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Pin Debit Refunds Explained

Pin Debit Refunds Explained

When the first debit cards were introduced to the American public, they weren’t exactly easy to get—and they were nowhere near as convenient as they are now. The expansion of ATM and debit networks in the 1990s led to widespread adoption of debit as an alternative way to pay, replacing checks and even cash for many consumers.

The introduction of chip-and-pin cards has led to the rise of pin debit, thanks in part to its increased security. Debit getting better is good for all of us, but for merchants, it means dealing with multiple different cards for payments—credit cards, traditional debit and pin debits. 

Behind credit cards, debit is the second-most commonly used payment method at retail stores. Debit cards are regulated differently than credit cards, including for rules around transaction disputes and refunds. That’s why it’s important to understand how these refunds work. Especially so if your business accepts a variety of payment methods. 

Pin debits, adopted widely in the US in 2015, have their own unique rules, particularly when it comes to pin debit refunds.

If you’re a merchant in Canada… Good news: Interac makes the refund process simple. You should have no problem refunding debit transactions of any kind, even the next day after the transaction was processed, provided the cardholder returns to you with the card in person. The information found in this guide is primarily relevant to retailers in the US. You may be more interested in our guide to the top 7 questions to ask when choosing your payment processor.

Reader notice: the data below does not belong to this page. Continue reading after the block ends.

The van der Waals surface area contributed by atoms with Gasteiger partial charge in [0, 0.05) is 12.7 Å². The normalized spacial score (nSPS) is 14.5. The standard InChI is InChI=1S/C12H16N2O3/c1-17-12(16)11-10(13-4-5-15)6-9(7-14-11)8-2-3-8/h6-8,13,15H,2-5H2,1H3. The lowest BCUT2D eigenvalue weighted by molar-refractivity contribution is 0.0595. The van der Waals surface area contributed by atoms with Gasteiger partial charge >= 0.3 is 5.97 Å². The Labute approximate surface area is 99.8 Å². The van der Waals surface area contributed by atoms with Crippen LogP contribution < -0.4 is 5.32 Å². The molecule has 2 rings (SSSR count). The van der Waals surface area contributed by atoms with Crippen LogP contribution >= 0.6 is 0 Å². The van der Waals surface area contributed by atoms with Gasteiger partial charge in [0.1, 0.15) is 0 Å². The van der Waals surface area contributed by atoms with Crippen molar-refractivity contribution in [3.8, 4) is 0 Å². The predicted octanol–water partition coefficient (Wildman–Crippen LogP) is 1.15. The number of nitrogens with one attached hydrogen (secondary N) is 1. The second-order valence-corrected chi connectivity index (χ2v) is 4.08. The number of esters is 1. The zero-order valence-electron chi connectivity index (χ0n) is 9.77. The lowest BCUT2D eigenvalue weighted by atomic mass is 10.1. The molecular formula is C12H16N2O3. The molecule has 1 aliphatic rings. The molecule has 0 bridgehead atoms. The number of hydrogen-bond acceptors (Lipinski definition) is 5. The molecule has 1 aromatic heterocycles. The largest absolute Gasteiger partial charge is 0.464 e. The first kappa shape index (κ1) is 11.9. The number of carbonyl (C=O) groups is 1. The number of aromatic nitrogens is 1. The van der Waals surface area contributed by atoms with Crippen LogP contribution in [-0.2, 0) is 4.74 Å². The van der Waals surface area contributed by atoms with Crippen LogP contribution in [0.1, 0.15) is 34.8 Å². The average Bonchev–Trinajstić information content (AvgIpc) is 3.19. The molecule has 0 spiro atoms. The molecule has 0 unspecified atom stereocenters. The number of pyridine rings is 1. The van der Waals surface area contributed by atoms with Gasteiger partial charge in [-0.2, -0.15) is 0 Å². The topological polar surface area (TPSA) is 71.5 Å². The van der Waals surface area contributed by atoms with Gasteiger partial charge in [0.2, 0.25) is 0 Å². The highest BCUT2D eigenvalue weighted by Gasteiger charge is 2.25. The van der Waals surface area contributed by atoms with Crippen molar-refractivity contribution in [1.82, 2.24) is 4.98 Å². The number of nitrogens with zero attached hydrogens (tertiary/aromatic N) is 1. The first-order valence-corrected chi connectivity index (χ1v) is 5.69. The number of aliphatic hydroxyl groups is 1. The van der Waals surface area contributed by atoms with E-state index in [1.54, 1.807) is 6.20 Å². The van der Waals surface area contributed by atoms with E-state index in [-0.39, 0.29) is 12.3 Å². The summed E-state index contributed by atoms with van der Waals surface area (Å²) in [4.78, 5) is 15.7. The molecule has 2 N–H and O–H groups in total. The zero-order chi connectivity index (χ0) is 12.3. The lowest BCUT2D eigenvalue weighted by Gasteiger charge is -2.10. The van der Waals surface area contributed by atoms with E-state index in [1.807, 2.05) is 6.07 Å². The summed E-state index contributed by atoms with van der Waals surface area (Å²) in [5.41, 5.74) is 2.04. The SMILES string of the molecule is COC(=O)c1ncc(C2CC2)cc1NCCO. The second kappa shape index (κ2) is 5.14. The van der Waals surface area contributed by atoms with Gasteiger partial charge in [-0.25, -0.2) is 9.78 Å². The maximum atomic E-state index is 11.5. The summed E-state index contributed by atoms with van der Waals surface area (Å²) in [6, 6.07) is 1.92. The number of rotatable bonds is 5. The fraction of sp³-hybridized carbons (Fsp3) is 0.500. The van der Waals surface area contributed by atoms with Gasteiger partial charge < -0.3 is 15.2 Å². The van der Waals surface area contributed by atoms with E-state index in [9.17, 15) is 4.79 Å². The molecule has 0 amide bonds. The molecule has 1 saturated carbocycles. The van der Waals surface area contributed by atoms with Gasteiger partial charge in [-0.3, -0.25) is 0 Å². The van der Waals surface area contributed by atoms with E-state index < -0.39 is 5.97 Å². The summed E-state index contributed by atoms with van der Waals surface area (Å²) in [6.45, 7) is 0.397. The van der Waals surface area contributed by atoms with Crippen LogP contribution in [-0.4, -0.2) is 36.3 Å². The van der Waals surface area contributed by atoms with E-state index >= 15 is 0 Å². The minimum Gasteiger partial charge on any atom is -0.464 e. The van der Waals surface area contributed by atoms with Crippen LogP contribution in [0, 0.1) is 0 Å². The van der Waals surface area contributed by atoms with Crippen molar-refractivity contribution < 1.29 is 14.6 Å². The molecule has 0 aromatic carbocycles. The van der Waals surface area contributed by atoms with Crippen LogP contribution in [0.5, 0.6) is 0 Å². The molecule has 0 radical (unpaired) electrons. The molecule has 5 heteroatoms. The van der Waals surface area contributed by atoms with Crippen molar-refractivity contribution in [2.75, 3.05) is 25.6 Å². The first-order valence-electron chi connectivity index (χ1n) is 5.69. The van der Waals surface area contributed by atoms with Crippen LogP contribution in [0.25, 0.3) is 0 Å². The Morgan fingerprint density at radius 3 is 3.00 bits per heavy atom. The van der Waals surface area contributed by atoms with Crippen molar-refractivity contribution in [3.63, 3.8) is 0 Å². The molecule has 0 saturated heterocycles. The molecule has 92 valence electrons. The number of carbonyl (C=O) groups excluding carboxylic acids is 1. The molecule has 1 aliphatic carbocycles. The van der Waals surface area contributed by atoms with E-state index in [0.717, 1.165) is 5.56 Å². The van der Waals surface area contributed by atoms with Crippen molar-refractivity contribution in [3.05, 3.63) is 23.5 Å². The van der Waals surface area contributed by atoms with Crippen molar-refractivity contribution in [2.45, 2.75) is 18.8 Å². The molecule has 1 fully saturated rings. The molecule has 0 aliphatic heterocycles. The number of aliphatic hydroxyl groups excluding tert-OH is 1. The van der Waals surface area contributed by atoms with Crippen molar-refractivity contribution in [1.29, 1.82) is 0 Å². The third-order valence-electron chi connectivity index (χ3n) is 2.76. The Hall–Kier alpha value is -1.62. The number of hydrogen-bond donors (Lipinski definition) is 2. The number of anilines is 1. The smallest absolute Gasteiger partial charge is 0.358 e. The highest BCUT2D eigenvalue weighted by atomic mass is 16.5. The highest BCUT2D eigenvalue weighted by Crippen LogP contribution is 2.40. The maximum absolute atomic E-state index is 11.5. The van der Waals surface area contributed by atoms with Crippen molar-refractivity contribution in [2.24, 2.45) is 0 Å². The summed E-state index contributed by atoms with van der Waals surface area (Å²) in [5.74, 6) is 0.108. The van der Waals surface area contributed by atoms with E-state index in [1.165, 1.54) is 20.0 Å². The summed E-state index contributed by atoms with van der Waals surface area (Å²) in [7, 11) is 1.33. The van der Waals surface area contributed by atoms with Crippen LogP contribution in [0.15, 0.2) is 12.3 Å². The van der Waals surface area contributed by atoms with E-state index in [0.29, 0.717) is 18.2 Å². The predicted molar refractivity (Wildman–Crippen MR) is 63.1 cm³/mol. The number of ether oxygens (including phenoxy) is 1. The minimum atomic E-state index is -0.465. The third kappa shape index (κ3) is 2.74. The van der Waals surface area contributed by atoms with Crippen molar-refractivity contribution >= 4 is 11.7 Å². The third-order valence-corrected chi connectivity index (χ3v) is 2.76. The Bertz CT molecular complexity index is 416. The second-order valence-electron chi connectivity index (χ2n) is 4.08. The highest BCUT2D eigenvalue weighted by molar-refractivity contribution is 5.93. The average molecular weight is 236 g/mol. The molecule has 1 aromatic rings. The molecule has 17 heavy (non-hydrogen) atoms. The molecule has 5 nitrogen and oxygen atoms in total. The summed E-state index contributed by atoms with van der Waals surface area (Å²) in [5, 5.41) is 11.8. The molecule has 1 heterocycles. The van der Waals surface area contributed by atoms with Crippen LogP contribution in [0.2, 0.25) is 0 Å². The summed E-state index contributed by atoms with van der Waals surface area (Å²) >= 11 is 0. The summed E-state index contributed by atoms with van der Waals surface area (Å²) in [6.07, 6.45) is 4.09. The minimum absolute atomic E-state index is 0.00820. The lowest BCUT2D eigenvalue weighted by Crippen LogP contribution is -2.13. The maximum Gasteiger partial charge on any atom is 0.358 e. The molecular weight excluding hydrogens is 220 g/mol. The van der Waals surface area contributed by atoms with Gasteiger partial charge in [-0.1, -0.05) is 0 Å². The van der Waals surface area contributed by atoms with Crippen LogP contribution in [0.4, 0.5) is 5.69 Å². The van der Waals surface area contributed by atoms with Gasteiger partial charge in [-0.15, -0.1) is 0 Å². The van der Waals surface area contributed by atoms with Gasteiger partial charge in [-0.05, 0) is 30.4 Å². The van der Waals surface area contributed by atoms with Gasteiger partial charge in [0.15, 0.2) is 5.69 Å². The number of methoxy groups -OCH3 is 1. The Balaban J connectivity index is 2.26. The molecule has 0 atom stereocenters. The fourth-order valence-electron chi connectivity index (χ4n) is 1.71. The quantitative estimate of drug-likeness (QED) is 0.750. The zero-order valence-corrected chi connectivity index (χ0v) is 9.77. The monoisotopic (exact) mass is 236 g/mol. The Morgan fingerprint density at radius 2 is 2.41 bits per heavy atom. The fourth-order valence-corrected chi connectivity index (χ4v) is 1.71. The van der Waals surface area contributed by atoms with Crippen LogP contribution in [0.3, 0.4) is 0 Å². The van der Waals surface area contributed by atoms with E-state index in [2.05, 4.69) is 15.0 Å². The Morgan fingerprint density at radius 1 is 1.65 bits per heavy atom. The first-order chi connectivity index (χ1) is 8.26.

In this blog, we’ll go over:

What is pin debit?

Pin debit is when a customer enters a personal identification number (PIN) to complete a transaction with their debit card at point of sale. Like most debit payments, the card is typically connected to the customer’s checking account. Because each card requires a password, pin debit transactions are very secure . 

You may be surprised to learn that pin debit card refunds work differently than signature debit card refunds. Signature debit transactions involve the merchant requiring the customer to sign their receipt of purchase. These payments are processed via card networks like Visa or Mastercard.

Pin debit vs debit vs. credit card refunds

When you process a credit card refund, whether the transaction was made with a pin entry or not, the request is processed on the card issuer’s network. Within a few business days, the cardholder will get their money back, and you’ll be debited the refunded amount.

Similarly, processing a debit card refund from transactions made without a pin on cards like Mastercard or Visa Debit works much the same way. You make the refund request on the issuer’s network, and the cardholder receives their funds. Because they’re using the same major network as credit cards, these kinds of debit transactions can be processed without a hitch for merchants.